As always, feel free to email or comment with questions about prefolds, cloth diapers, or anything else.

Friday, June 10, 2011

Community Shout Out

In the process of trying to pare down my diaper stash and get rid of diapers we are not using (and fighting the urge to "save them for the next baby" that I don't know if I'm even having), I thought I had my stash simplified.

Well, it is if you consider all my prefolds in a category called "prefolds".  Then I use "some Thirsties pockets" and "some prefolds and covers" and that's a pretty simplified stash, if you ask me.  It's a far cry from the many varieties of pockets that I did have in various totes in my kids room.

So I thought about doing this post.  A Community Shout Out.  Okay, MommieV Readers, what's in YOUR stash?  Diaper stashes tend to change over time for various reasons - your kid starts daycare so you get more pockets, you want to try some new diapers that you've heard about, your kid gets bigger and you need to size up or try One Size diapers, etc.  So while several readers have commented on various posts about what diapers they use, I thought this would be a good time to take a snapshot of what's in your current rotation.

I thought I would win the prize for the simplest stash currently.  Until, while folding diapers today, I started taking an inventory of the actual kinds and brands of diapers in my load.

Pockets:
12 Thirsties Duo Diapers, Size 2.  Used for daycare and supplemented for nighttime.

Prefolds:
7 Thirsties Duo prefolds (hemp/cotton jersey)*
1 Flip organic insert
3 Econobum prefolds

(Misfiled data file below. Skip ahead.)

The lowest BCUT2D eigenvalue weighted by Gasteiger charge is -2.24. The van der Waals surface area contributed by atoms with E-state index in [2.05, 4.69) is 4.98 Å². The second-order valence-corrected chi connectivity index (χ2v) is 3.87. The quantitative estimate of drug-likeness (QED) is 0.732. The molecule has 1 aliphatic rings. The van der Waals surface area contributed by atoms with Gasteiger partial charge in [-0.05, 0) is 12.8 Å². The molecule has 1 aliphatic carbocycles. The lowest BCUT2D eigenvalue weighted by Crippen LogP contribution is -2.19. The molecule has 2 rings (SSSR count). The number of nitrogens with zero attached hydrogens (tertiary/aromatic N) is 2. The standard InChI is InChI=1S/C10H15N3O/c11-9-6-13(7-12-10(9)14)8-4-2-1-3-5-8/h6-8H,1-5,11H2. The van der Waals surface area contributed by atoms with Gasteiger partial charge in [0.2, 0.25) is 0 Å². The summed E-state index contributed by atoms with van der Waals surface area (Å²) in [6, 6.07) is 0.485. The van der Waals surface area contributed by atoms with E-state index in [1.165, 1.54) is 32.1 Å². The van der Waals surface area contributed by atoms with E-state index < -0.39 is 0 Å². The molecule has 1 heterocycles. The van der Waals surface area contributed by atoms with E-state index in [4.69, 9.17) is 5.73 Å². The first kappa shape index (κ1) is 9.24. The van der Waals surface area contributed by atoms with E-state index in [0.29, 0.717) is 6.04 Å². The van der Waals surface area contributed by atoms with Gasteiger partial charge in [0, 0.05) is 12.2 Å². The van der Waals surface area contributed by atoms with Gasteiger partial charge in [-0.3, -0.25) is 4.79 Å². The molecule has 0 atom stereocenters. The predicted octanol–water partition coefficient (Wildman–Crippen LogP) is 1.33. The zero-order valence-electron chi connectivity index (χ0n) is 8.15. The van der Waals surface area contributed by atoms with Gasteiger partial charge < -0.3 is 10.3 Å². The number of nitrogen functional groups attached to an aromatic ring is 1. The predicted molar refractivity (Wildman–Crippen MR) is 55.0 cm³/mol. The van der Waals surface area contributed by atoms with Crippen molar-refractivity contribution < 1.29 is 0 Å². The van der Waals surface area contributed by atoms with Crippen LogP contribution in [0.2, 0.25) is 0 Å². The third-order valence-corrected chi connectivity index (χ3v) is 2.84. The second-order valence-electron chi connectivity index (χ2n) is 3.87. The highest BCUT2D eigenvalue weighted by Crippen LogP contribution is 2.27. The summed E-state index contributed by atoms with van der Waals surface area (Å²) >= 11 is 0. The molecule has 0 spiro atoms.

2 Knickernappies hemp prefolds*
2 Panda Tushie bamboo velour prefolds
12 GMD reds
As backup: a dozen Gerber organic cotton prefolds
(* I would buy a whole lot more of these if I had the money)

Covers:
2 Flip
2 Econobum
2 Thirsties sized covers
1 Thirsties duo cover
As backup: 2 more Thirsties sized covers with the laundry tabs coming off.

Inserts: (used to supplement pockets at nighttime)
3 Thirsties hemp
4 bamboo/zorb from a now defunct Hyenacart store
3 bamboo/zorb from Twinkletoes Diapers

And then, there's the 30 flats I was gifted.  I actually used one today during naptime.  My kid has heat rash, and I was looking for the absolute lightest diapering option I had.  I ended up pad folding a flat in an econobum cover, since she's sometimes dry when she wakes from naps.  It was damp, but worked nicely to help (try to) keep thighs and bum from being too hot.

So what about you?  What diapers are in your current rotation?  Do you have a "rotation" and then a "stash"?  Or are you simplified enough that you are using all your diapers currently?  Anything you are looking to get?  Describe a snapshot of what diapers you have right now.

Monday, May 30, 2011

Even My Kid Hates Disposable Diapers

One Spring evening at the MommieV household:

The first time she took the sposie diaper off.